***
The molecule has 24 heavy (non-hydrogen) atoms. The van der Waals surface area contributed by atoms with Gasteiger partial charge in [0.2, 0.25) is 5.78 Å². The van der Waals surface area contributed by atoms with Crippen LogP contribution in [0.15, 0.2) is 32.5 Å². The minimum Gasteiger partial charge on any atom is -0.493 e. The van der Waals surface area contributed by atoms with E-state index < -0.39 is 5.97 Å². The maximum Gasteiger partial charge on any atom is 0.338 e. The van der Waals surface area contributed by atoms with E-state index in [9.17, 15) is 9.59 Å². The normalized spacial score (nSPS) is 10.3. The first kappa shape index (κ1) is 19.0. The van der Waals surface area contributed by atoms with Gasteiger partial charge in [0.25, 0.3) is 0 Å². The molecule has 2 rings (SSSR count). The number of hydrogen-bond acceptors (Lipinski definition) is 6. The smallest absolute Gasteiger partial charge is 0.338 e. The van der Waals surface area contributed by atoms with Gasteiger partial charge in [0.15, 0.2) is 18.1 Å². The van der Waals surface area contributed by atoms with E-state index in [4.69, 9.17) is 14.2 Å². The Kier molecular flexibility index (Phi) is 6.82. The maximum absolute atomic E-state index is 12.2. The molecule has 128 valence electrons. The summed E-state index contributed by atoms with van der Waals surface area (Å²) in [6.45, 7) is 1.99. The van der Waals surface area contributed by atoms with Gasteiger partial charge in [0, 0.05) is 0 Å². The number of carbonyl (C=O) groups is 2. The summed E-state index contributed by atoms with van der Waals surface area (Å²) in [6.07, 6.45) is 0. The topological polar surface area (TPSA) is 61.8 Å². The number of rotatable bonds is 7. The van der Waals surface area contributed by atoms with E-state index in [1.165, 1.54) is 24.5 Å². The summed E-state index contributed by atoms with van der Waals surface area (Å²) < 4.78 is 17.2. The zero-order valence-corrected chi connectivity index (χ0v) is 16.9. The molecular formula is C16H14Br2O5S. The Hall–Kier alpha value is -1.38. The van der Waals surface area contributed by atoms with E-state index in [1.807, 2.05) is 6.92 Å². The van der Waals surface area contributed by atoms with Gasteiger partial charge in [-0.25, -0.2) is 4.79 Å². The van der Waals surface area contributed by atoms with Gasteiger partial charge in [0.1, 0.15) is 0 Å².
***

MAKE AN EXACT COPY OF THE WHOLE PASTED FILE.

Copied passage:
The molecule has 24 heavy (non-hydrogen) atoms. The van der Waals surface area contributed by atoms with Gasteiger partial charge in [0.2, 0.25) is 5.78 Å². The van der Waals surface area contributed by atoms with Crippen LogP contribution in [0.15, 0.2) is 32.5 Å². The minimum Gasteiger partial charge on any atom is -0.493 e. The van der Waals surface area contributed by atoms with E-state index < -0.39 is 5.97 Å². The maximum Gasteiger partial charge on any atom is 0.338 e. The van der Waals surface area contributed by atoms with E-state index in [9.17, 15) is 9.59 Å². The normalized spacial score (nSPS) is 10.3. The first kappa shape index (κ1) is 19.0. The van der Waals surface area contributed by atoms with Gasteiger partial charge in [0.25, 0.3) is 0 Å². The molecule has 2 rings (SSSR count). The number of hydrogen-bond acceptors (Lipinski definition) is 6. The smallest absolute Gasteiger partial charge is 0.338 e. The van der Waals surface area contributed by atoms with Gasteiger partial charge in [0.15, 0.2) is 18.1 Å². The van der Waals surface area contributed by atoms with E-state index in [4.69, 9.17) is 14.2 Å². The Kier molecular flexibility index (Phi) is 6.82. The maximum absolute atomic E-state index is 12.2. The molecule has 128 valence electrons. The summed E-state index contributed by atoms with van der Waals surface area (Å²) in [6.45, 7) is 1.99. The van der Waals surface area contributed by atoms with Gasteiger partial charge in [0, 0.05) is 0 Å². The number of carbonyl (C=O) groups is 2. The summed E-state index contributed by atoms with van der Waals surface area (Å²) in [6.07, 6.45) is 0. The topological polar surface area (TPSA) is 61.8 Å². The number of rotatable bonds is 7. The van der Waals surface area contributed by atoms with E-state index in [1.165, 1.54) is 24.5 Å². The summed E-state index contributed by atoms with van der Waals surface area (Å²) < 4.78 is 17.2. The zero-order valence-corrected chi connectivity index (χ0v) is 16.9. The molecular formula is C16H14Br2O5S. The Hall–Kier alpha value is -1.38. The van der Waals surface area contributed by atoms with E-state index in [1.807, 2.05) is 6.92 Å². The van der Waals surface area contributed by atoms with Gasteiger partial charge in [-0.25, -0.2) is 4.79 Å². The van der Waals surface area contributed by atoms with Gasteiger partial charge in [0.1, 0.15) is 0 Å².